George Macartney, 1st Earl Macartney and  first British Ambassador to the Court of the Emperor of China (1737-1806)
George Macartney, 1st Earl Macartney and  first British Ambassador to the Court of the Emperor of China (1737-1806)
George Macartney, 1st Earl Macartney and  first British Ambassador to the Court of the Emperor of China (1737-1806)

WALTER JORDEN (worked c.1776-1786)

George Macartney, 1st Earl Macartney and first British Ambassador to the Court of the Emperor of China (1737-1806)

c. 1780 United Kingdom

Offered by Ellison Fine Art

£750 gbp
Request Information Call Dealer
Favourite Item
set in the original hammered brass frame

George Macartney, was a British statesman, colonial administrator and diplomat. He is often remembered for his observation following Britain's success in the Seven Years War and subsequent territorial expansion at the Treaty of Paris that Britain now controlled "a vast Empire, on which the sun never sets"..

He was an Irishman descended from an old Scottish family, the Macartneys of Auchinleck. In 1759, he became a student of the Temple, London. Through Stephen Fox, elder brother of Charles James Fox, he was taken up by Lord Holland. Appointed envoy extraordinary to Russia in 1764, he succeeded in negotiating with Catherine II an alliance between Great Britain and that country. He was returned in 1768 to the Irish House of Commons as MP for Armagh Borough, in order to discharge the duties of Chief Secretary for Ireland. On resigning this office he was knighted.

In 1775 he became governor of the British West Indies and was created Baron Macartney in the Peerage of Ireland in 1776. Macartney was the Governor of Grenada from 1776 to 1779. Macartney was the Governor of Madras from 1781 to 1785. During his tenure as governor, renovation and strengthening of the walls of Fort St. George was commenced after the siege of Lally and completed in 1783. It was also during this time that most of the buildings and barracks in the western portion of the Fort were erected. The Palace Street, the Arsenal, the Hanover square and the Western Barracks were constructed during this time.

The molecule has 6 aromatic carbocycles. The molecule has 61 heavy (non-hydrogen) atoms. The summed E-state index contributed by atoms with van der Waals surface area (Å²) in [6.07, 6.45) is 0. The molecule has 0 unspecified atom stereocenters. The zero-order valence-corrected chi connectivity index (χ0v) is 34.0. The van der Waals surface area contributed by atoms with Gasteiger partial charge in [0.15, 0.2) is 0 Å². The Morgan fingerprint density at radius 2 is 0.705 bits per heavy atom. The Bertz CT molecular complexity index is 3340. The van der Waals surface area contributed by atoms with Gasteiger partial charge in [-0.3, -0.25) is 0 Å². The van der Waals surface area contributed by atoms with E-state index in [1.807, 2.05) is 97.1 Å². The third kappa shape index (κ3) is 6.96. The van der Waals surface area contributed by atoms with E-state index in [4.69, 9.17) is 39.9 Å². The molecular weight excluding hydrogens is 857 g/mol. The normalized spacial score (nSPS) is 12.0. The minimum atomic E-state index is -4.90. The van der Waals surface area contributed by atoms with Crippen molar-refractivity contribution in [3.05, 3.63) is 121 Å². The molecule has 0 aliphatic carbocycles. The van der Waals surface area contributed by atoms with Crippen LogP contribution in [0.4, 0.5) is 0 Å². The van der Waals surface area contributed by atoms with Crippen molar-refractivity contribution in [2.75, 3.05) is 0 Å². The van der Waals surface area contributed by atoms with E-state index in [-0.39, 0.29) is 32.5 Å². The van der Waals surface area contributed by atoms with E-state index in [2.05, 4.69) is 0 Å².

After being created Earl Macartney in the Irish peerage (1792), he was appointed the first envoy of Britain to China, after the failure of a number of previous embassies, including Cathcart's. He led the Macartney Embassy to Beijing in 1792 with a large British delegation on board a 64-gun man-of-war, HMS Lion. The embassy was ultimately not successful in its primary aim to open trade with China, although numerous secondary purposes were attained, including first-hand assessment of the strength of the Chinese empire. The failure to obtain trade concessions was not due to Macartney's refusal to kowtow in the presence of the Qianlong Emperor, as is commonly believed. It is probably described most neutrally as a result of competing world views which were uncomprehending and incompatible.

The Macartney Embassy is historically significant because it marked a missed opportunity by the Chinese to move toward some kind of accommodation with the West. This failure would continue to plague the Qing Dynasty as it encountered increasing foreign pressures and internal unrest during the 19th century.
Dimensions
Height 13.00 cm (5.12 inches)
Stock Code
4918
Medium
Silhouette painted on flat glass, backed with paper
Ellison Fine Art

Ellison Fine Art
London
United Kingdom

Contact Details
+44 (0)20 3845 2430
-
+44 (0)7720 317899
-
Email Dealer More Contact Details
Opening Hours
Contacts
Member Since 2007
Members of
View Full Details